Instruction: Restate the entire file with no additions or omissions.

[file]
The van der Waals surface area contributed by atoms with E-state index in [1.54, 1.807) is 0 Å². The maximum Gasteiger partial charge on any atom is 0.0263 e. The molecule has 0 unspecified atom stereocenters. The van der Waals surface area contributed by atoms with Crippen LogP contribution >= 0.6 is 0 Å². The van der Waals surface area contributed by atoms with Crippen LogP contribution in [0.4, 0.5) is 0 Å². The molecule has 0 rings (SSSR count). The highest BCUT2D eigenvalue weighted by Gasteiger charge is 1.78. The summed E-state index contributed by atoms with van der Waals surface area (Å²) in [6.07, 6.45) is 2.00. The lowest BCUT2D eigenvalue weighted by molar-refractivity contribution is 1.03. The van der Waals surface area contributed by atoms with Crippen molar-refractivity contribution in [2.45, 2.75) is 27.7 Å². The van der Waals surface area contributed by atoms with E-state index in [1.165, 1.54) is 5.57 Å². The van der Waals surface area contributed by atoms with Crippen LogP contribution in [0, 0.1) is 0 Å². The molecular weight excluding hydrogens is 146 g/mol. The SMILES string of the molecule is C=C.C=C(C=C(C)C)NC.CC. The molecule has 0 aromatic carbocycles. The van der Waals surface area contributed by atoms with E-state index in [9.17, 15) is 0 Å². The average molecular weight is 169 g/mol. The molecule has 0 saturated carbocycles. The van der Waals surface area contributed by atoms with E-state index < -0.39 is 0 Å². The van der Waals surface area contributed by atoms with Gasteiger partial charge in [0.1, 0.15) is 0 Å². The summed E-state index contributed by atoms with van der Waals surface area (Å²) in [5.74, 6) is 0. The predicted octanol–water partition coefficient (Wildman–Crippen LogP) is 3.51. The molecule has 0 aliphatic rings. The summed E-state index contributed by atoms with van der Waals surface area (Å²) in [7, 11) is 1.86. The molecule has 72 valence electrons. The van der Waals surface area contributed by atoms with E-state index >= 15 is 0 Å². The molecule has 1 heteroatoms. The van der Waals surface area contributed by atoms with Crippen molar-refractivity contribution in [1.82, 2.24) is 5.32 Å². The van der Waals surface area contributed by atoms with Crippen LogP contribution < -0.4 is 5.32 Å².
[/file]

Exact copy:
The van der Waals surface area contributed by atoms with E-state index in [1.54, 1.807) is 0 Å². The maximum Gasteiger partial charge on any atom is 0.0263 e. The molecule has 0 unspecified atom stereocenters. The van der Waals surface area contributed by atoms with Crippen LogP contribution >= 0.6 is 0 Å². The van der Waals surface area contributed by atoms with Crippen LogP contribution in [0.4, 0.5) is 0 Å². The molecule has 0 rings (SSSR count). The highest BCUT2D eigenvalue weighted by Gasteiger charge is 1.78. The summed E-state index contributed by atoms with van der Waals surface area (Å²) in [6.07, 6.45) is 2.00. The lowest BCUT2D eigenvalue weighted by molar-refractivity contribution is 1.03. The van der Waals surface area contributed by atoms with Crippen molar-refractivity contribution in [2.45, 2.75) is 27.7 Å². The van der Waals surface area contributed by atoms with E-state index in [1.165, 1.54) is 5.57 Å². The van der Waals surface area contributed by atoms with Crippen LogP contribution in [0, 0.1) is 0 Å². The molecular weight excluding hydrogens is 146 g/mol. The SMILES string of the molecule is C=C.C=C(C=C(C)C)NC.CC. The molecule has 0 aromatic carbocycles. The van der Waals surface area contributed by atoms with E-state index in [9.17, 15) is 0 Å². The average molecular weight is 169 g/mol. The molecule has 0 saturated carbocycles. The van der Waals surface area contributed by atoms with E-state index < -0.39 is 0 Å². The van der Waals surface area contributed by atoms with Gasteiger partial charge in [0.1, 0.15) is 0 Å². The summed E-state index contributed by atoms with van der Waals surface area (Å²) in [5.74, 6) is 0. The predicted octanol–water partition coefficient (Wildman–Crippen LogP) is 3.51. The molecule has 0 aliphatic rings. The summed E-state index contributed by atoms with van der Waals surface area (Å²) in [7, 11) is 1.86. The molecule has 72 valence electrons. The van der Waals surface area contributed by atoms with E-state index >= 15 is 0 Å². The molecule has 1 heteroatoms. The van der Waals surface area contributed by atoms with Crippen molar-refractivity contribution in [1.82, 2.24) is 5.32 Å². The van der Waals surface area contributed by atoms with Crippen LogP contribution < -0.4 is 5.32 Å².